Sombrero’s Mexican Cuisine and Cafe braved the COVID-19 pandemic shortly after bringing their fresh and homemade food to Charlottesville in 2019. Since then, the restaurant has struggled to keep business active because of the residual fear of indoor eating, especially in close quarters. To remedy this lack of customers, Bernardo and Lucrecia Martinez — the husband-and-wife team who own and manage the restaurant — worked with the University’s consulting club Enactus to bring Sombrero’s Food Truck to the McIntire Amphitheater, Scott Satdium and Lambeth throughout the school week. Sombrero’s began selling food from their food truck on Grounds March 21 thanks to the CIO.
Enactus is a McIntire-affiliated CIO that provides pro-bono consulting services for local companies, such as Northshea and Pearl Island Catering. Enactus has been working closely with Sombrero’s since September 2020, when the group noticed they weren’t faring well economically during the pandemic, giving them general assistance with things such as branding and marketing. Most impactfully, however, was Enactus’s role in getting Sombrero’s a spot at the amphitheater during lunch on the weekdays.
Catherine Morningstar, first-year College student and Enactus team member, worked diligently with University Dining Services and Sombrero’s to obtain the necessary permissions to move the food truck to the amphitheater. Morningstar was a part of the outreach team tasked with finding locations on and off Grounds where Sombrero’s could park their food truck.
Morningstar said the process of working with University Dining was challenging because of their vetting process, including getting rights and permissions to produce food in the food truck, securing a spot at the amphitheater as well as the multitude of documents that the University requires for businesses that want to bring their food trucks to the amphitheater.
“At first it was kind of challenging to get them to agree to bring [Sombrero’s] to Grounds because they kept on saying that there was a really long process of getting the food truck to be vetted, and getting those rights and permission to actually produce their food there,” Morningstar said. “So it took a little bit of time, but after a while, we just continually called them and they were happy to work with us.”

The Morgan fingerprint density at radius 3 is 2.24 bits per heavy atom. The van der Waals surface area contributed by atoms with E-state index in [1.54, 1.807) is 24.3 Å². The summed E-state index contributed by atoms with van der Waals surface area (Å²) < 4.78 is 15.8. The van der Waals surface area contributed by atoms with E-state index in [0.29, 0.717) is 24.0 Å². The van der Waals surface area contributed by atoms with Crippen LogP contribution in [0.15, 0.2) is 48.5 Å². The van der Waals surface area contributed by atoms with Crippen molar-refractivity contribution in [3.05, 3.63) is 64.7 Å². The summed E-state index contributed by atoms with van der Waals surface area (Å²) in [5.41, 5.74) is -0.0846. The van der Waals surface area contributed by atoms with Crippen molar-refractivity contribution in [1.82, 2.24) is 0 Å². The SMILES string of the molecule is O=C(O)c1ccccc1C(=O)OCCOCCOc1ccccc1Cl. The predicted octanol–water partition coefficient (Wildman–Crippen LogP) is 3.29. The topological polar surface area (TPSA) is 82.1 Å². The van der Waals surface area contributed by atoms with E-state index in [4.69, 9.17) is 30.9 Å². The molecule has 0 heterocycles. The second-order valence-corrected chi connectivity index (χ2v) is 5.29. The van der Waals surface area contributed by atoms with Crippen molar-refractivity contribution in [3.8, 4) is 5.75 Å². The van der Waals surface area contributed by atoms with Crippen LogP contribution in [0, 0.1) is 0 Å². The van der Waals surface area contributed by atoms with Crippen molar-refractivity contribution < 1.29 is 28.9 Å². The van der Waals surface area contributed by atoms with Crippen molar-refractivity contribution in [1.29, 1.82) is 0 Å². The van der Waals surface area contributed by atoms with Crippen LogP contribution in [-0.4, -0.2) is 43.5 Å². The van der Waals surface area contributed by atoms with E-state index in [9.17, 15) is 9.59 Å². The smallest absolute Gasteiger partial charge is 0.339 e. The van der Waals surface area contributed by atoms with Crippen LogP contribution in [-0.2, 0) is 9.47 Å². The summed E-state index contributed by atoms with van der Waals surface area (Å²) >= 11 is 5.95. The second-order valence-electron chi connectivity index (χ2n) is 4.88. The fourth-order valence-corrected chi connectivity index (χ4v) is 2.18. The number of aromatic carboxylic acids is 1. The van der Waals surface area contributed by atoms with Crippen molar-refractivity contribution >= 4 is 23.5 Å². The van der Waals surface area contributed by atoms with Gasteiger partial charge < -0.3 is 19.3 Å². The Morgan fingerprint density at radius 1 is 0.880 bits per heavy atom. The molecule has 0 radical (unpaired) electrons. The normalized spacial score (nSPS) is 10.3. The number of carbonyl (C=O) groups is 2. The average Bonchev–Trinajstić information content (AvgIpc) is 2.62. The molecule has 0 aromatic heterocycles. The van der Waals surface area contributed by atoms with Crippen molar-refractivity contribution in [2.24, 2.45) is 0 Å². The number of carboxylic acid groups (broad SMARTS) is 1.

Although the food truck has only been parked on the amphitheater for a few days, Bernardo Martinez already emphasized the impact the amphitheater customers made on his business, as they actually sold out of food on the first day they were parked there.
“It’s been great so far,” Martinez said. “Tuesday we were in the amphitheater, it was very busy and we ran out of food … [this] was a long process, but it was worth it.”
The food is prepared each morning at Sombrero’s restaurant location. Then it is packed into hot boxes to be taken to the food truck to ensure that all of the food is fresh and healthy. The only food that is not prepared ahead of time are the taquitos because they are freshly deep fried in the air fryer on site so that they are still crunchy and fresh when served to customers.
“Whatever we sell on campus has been prepared in those early hours. We come to the restaurant early morning and we cook the beans and the rice, [making sure] the sauces and the pico de gallo and everything [else] that we offer has been prepared [in the] early morning so we can assure that everything is healthy and tasty and fresh,” Martinez said.
Bernardo and Lucrecia emphasized the importance of cooking healthy, homemade and authentic Mexican food. They explained that a lot of people have certain misconceptions about the health of Mexican food, but that all of their food is homemade and fresh, which people always notice when they visit Sombrero’s. They also said that all of the food they sell, they eat themselves.
Their two most popular dishes are the Burros Bañados — Bernardo’s personal favorite — and the Taquitos Bañados — Lucrecia’s personal favorite — but their menu includes an array of offerings for everyone. The Sombrero’s menu features a “Build-Your-Own” option for $10, starting with a bowl, burrito, taco salad, quesadilla, huarache, tacos or grande nachos. There are also pre-selected dishes, ranging from breakfast burritos and omelets to empanadas and tamales.
The entrepreneurial couple praised Enactus for the help that they have given them during a time of economic setbacks and business difficulties. They highlighted that the Enactus team members were willing to help in any way possible and were always coming up with innovative and new ideas to improve the business.
“If it wasn’t for [Enactus], we wouldn’t be on campus. Simple,” Martinez said. “The first group [we worked with] set up the beginning of what we have now, and the second group, they've been following the same standards that the guys did before. So I mean both of them are doing a great job. They did a great job and the second group is doing an excellent job.”
The pair also emphasized their thanks to the University student and faculty community that has shown them so much support during the short time that they’ve been at the amphitheater. Students love the food so much that they often come up to Martinez after they’ve eaten to compliment the delicious and authentic food.
To visit the Sombrero’s food truck, one can drop by the amphitheater Tuesday and Thursday from 11 a.m. to 2 p.m., Scott Stadium on Friday from 11 a.m. to 2 p.m. and Lambeth on Monday and Wednesday from 11 a.m. to 2 p.m. The Sombrero’s restaurant is located on 112 W Main Street Suite 6 and is open Monday through Thursday from 10 a.m. to 3 p.m., Friday 10 a.m. to 8 p.m. and Saturday 10 a.m. to 3 p.m.